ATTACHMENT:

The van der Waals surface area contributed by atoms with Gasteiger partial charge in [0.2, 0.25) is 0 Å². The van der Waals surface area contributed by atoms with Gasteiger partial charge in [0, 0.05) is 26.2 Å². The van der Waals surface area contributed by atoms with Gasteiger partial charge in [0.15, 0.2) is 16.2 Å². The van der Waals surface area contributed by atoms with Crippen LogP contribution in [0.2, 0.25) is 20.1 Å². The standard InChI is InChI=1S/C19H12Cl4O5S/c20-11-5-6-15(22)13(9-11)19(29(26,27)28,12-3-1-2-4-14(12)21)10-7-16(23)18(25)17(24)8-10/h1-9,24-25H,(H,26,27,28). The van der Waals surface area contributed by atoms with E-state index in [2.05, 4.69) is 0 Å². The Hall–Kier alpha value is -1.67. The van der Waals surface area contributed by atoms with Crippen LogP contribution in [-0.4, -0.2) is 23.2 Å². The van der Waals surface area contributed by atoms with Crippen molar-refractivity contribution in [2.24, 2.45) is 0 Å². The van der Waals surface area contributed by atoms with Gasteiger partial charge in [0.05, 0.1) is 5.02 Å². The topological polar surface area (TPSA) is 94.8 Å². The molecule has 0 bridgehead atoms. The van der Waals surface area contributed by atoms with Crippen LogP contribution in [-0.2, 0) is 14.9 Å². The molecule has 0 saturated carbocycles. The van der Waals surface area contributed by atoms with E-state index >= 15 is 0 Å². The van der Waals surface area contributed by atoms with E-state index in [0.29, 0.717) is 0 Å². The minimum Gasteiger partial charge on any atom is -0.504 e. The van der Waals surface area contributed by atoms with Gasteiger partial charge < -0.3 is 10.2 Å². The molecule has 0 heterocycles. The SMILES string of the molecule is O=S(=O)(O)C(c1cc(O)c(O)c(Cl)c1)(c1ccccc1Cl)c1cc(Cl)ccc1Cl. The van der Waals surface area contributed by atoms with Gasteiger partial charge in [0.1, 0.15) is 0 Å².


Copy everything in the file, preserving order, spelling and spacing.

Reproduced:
The van der Waals surface area contributed by atoms with Gasteiger partial charge in [0.2, 0.25) is 0 Å². The van der Waals surface area contributed by atoms with Gasteiger partial charge in [0, 0.05) is 26.2 Å². The van der Waals surface area contributed by atoms with Gasteiger partial charge in [0.15, 0.2) is 16.2 Å². The van der Waals surface area contributed by atoms with Crippen LogP contribution in [0.2, 0.25) is 20.1 Å². The standard InChI is InChI=1S/C19H12Cl4O5S/c20-11-5-6-15(22)13(9-11)19(29(26,27)28,12-3-1-2-4-14(12)21)10-7-16(23)18(25)17(24)8-10/h1-9,24-25H,(H,26,27,28). The van der Waals surface area contributed by atoms with E-state index in [2.05, 4.69) is 0 Å². The Hall–Kier alpha value is -1.67. The van der Waals surface area contributed by atoms with Crippen LogP contribution in [-0.4, -0.2) is 23.2 Å². The van der Waals surface area contributed by atoms with Crippen molar-refractivity contribution in [2.24, 2.45) is 0 Å². The van der Waals surface area contributed by atoms with Gasteiger partial charge in [0.05, 0.1) is 5.02 Å². The topological polar surface area (TPSA) is 94.8 Å². The molecule has 0 bridgehead atoms. The van der Waals surface area contributed by atoms with Crippen LogP contribution in [-0.2, 0) is 14.9 Å². The molecule has 0 saturated carbocycles. The van der Waals surface area contributed by atoms with E-state index >= 15 is 0 Å². The van der Waals surface area contributed by atoms with E-state index in [0.29, 0.717) is 0 Å². The minimum Gasteiger partial charge on any atom is -0.504 e. The van der Waals surface area contributed by atoms with Gasteiger partial charge < -0.3 is 10.2 Å². The molecule has 0 heterocycles. The SMILES string of the molecule is O=S(=O)(O)C(c1cc(O)c(O)c(Cl)c1)(c1ccccc1Cl)c1cc(Cl)ccc1Cl. The van der Waals surface area contributed by atoms with Gasteiger partial charge in [0.1, 0.15) is 0 Å².